# Correlation among different sectors of the market

It is known that many sectors/industries within the stock market are correlated with each other. For example, using VIF as a measure of correlation, I have the following result:

Sector  ENERGY   CONSUMER STAPLES   CONSUMER DISCR   MATERIALS   INFORMATION TECH   INDUSTIRALS   HEALTH CARE   FINANCIALS   UTILITIES   TELECOM SVC
VIF    2.937214     4.268179      10.755497        6.150606     5.023864           14.064349       2.795279      6.054236     2.985639     3.360512


As you can see, VIF for most industries are greater than 5. I was just wondering if

1) there exists data for the uncorrelated sectors or

2) there eixsts a way to extract the "pure" part of a given return stream which is uncorrelated with other parts. I am not even sure if it's possible.

• That's the whole big field. PCA is a part of it, but there are more things to do. Please check out Grinold, R. C., & Kahn, R. N. (1999). Active Portfolio Management: A Quantitative Approach for Producing Superior Returns and Controlling Risk (2nd ed). McGraw-Hill.. – stans Aug 6 '18 at 18:28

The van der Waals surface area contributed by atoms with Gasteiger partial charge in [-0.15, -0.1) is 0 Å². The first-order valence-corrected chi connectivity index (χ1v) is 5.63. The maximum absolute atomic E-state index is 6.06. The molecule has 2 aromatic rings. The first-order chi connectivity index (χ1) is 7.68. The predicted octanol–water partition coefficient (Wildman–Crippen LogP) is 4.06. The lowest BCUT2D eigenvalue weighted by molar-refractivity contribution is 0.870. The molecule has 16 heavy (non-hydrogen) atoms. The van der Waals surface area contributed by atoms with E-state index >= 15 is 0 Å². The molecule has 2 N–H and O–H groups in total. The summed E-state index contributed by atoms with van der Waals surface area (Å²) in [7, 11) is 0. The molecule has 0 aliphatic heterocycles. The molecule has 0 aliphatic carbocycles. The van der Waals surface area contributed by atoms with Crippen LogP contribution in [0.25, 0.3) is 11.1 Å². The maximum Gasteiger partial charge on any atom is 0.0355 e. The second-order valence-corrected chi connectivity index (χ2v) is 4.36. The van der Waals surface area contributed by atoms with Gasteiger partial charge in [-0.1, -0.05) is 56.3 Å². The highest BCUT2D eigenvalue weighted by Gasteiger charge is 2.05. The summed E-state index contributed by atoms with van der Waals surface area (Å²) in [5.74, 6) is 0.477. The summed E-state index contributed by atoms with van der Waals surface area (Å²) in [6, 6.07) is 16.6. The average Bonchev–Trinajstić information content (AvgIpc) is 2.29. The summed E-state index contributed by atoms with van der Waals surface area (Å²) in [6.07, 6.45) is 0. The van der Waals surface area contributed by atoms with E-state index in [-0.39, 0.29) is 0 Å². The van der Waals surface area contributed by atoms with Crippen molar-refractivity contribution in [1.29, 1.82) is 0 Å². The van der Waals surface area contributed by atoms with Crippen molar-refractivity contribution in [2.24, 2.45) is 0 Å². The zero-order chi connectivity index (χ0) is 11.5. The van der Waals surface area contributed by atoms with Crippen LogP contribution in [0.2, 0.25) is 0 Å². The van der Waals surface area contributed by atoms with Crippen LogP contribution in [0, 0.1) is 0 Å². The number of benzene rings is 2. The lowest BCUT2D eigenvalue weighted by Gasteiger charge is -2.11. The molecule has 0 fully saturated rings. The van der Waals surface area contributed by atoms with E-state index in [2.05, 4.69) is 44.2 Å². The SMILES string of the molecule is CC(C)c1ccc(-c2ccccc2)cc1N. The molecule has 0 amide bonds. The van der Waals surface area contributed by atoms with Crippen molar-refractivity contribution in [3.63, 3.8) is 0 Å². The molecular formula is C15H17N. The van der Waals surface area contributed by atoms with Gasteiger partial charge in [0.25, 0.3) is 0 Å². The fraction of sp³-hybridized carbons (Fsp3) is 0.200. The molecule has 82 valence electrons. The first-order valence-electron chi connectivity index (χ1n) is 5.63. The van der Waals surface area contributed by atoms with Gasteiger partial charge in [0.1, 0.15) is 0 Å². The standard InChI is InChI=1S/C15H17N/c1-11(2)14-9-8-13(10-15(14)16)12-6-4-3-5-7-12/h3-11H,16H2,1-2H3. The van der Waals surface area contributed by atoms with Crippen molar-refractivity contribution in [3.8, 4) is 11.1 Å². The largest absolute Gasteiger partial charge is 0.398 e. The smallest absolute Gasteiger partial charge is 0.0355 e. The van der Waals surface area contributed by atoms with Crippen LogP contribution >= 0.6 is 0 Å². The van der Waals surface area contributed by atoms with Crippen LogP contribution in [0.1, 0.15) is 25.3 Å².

• In particular, PCA is not enough because correlations (factor loadings) are notoriously difficult to estimate. They change from one period to another. They explode upwards or downwards during crises. For that reason, you might need to build a parametric or semi-parametric model for them. – stans Aug 6 '18 at 18:32
• @stans thank you so much for your advice. Are you aware of any sources related to the parametric/semi-parametric models you talk about? – Jun Jang Aug 6 '18 at 18:39
• Start with reading the book I suggested. People who are serious about factor models, in asset management and hedge funds, turn to the methods of machine learning sooner or later. – stans Aug 6 '18 at 18:54